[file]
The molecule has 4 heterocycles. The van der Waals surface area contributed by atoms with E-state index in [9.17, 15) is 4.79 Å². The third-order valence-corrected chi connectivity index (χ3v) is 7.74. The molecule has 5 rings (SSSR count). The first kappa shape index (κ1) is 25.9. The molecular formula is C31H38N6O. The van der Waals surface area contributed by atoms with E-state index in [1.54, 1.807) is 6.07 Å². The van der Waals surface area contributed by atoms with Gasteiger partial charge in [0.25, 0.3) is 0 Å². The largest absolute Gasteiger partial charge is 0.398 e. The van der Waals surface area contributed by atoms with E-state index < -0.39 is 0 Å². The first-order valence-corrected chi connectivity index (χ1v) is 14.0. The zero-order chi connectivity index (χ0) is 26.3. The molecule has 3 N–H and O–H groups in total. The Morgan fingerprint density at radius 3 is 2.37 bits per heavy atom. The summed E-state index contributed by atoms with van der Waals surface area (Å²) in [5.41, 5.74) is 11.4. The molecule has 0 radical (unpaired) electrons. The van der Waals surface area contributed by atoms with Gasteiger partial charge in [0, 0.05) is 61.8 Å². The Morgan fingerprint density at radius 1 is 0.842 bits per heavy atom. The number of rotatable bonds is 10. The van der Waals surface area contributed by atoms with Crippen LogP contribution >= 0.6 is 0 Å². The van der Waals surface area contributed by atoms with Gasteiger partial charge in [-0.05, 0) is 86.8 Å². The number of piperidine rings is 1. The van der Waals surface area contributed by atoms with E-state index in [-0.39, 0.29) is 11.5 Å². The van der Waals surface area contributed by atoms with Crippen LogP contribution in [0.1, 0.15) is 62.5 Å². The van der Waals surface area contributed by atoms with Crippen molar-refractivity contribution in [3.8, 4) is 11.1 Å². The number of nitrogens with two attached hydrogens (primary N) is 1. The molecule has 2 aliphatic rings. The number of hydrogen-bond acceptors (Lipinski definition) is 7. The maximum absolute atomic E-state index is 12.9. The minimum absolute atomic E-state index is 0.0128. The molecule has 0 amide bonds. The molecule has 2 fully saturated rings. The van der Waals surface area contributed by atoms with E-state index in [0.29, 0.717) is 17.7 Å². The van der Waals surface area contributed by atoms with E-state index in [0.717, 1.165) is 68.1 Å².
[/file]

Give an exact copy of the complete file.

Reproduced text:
The molecule has 4 heterocycles. The van der Waals surface area contributed by atoms with E-state index in [9.17, 15) is 4.79 Å². The third-order valence-corrected chi connectivity index (χ3v) is 7.74. The molecule has 5 rings (SSSR count). The first kappa shape index (κ1) is 25.9. The molecular formula is C31H38N6O. The van der Waals surface area contributed by atoms with E-state index in [1.54, 1.807) is 6.07 Å². The van der Waals surface area contributed by atoms with Gasteiger partial charge in [0.25, 0.3) is 0 Å². The largest absolute Gasteiger partial charge is 0.398 e. The van der Waals surface area contributed by atoms with E-state index < -0.39 is 0 Å². The first-order valence-corrected chi connectivity index (χ1v) is 14.0. The zero-order chi connectivity index (χ0) is 26.3. The molecule has 3 N–H and O–H groups in total. The Morgan fingerprint density at radius 3 is 2.37 bits per heavy atom. The summed E-state index contributed by atoms with van der Waals surface area (Å²) in [5.41, 5.74) is 11.4. The molecule has 0 radical (unpaired) electrons. The van der Waals surface area contributed by atoms with Gasteiger partial charge in [0, 0.05) is 61.8 Å². The Morgan fingerprint density at radius 1 is 0.842 bits per heavy atom. The number of rotatable bonds is 10. The van der Waals surface area contributed by atoms with Crippen LogP contribution >= 0.6 is 0 Å². The van der Waals surface area contributed by atoms with Gasteiger partial charge in [-0.05, 0) is 86.8 Å². The number of piperidine rings is 1. The van der Waals surface area contributed by atoms with E-state index in [-0.39, 0.29) is 11.5 Å². The van der Waals surface area contributed by atoms with Crippen LogP contribution in [0.1, 0.15) is 62.5 Å². The van der Waals surface area contributed by atoms with Crippen molar-refractivity contribution in [3.8, 4) is 11.1 Å². The number of nitrogens with two attached hydrogens (primary N) is 1. The molecule has 2 aliphatic rings. The number of hydrogen-bond acceptors (Lipinski definition) is 7. The maximum absolute atomic E-state index is 12.9. The minimum absolute atomic E-state index is 0.0128. The molecule has 0 amide bonds. The molecule has 2 fully saturated rings. The van der Waals surface area contributed by atoms with E-state index in [0.29, 0.717) is 17.7 Å². The van der Waals surface area contributed by atoms with E-state index in [0.717, 1.165) is 68.1 Å².